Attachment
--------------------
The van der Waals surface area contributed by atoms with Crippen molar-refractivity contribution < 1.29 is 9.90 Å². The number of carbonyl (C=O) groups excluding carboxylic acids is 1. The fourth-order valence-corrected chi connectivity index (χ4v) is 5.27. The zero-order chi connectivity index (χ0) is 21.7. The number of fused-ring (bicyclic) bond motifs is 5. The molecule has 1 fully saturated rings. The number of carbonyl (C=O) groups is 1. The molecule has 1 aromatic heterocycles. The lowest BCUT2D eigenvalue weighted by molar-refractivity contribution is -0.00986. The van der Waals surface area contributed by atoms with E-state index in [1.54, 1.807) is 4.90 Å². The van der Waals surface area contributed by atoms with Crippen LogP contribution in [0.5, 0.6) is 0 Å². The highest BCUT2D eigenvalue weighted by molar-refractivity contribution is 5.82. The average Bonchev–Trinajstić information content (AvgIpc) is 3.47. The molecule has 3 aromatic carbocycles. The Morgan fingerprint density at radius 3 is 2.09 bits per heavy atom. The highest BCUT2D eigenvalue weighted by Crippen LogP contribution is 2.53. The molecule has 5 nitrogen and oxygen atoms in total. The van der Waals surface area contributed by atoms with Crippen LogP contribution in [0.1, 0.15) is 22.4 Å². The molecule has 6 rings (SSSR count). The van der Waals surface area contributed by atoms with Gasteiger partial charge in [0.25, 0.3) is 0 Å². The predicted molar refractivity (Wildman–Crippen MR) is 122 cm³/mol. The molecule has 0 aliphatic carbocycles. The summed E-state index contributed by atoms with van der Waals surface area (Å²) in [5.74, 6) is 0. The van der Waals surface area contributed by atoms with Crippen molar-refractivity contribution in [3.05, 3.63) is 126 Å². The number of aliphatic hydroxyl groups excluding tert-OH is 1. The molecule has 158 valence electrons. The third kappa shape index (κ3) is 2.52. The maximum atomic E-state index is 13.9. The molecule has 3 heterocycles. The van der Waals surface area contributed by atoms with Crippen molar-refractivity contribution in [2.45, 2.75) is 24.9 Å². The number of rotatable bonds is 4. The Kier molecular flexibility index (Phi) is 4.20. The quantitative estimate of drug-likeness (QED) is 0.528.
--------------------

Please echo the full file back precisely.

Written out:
The van der Waals surface area contributed by atoms with Crippen molar-refractivity contribution < 1.29 is 9.90 Å². The number of carbonyl (C=O) groups excluding carboxylic acids is 1. The fourth-order valence-corrected chi connectivity index (χ4v) is 5.27. The zero-order chi connectivity index (χ0) is 21.7. The number of fused-ring (bicyclic) bond motifs is 5. The molecule has 1 fully saturated rings. The number of carbonyl (C=O) groups is 1. The molecule has 1 aromatic heterocycles. The lowest BCUT2D eigenvalue weighted by molar-refractivity contribution is -0.00986. The van der Waals surface area contributed by atoms with E-state index in [1.54, 1.807) is 4.90 Å². The van der Waals surface area contributed by atoms with Crippen LogP contribution in [0.5, 0.6) is 0 Å². The highest BCUT2D eigenvalue weighted by molar-refractivity contribution is 5.82. The average Bonchev–Trinajstić information content (AvgIpc) is 3.47. The molecule has 3 aromatic carbocycles. The Morgan fingerprint density at radius 3 is 2.09 bits per heavy atom. The highest BCUT2D eigenvalue weighted by Crippen LogP contribution is 2.53. The molecule has 5 nitrogen and oxygen atoms in total. The van der Waals surface area contributed by atoms with Crippen LogP contribution in [0.1, 0.15) is 22.4 Å². The molecule has 6 rings (SSSR count). The van der Waals surface area contributed by atoms with Gasteiger partial charge in [0.25, 0.3) is 0 Å². The predicted molar refractivity (Wildman–Crippen MR) is 122 cm³/mol. The molecule has 0 aliphatic carbocycles. The summed E-state index contributed by atoms with van der Waals surface area (Å²) in [5.74, 6) is 0. The van der Waals surface area contributed by atoms with Crippen molar-refractivity contribution in [3.05, 3.63) is 126 Å². The number of aliphatic hydroxyl groups excluding tert-OH is 1. The molecule has 158 valence electrons. The third kappa shape index (κ3) is 2.52. The maximum atomic E-state index is 13.9. The molecule has 3 heterocycles. The van der Waals surface area contributed by atoms with Crippen molar-refractivity contribution in [2.45, 2.75) is 24.9 Å². The number of rotatable bonds is 4. The Kier molecular flexibility index (Phi) is 4.20. The quantitative estimate of drug-likeness (QED) is 0.528.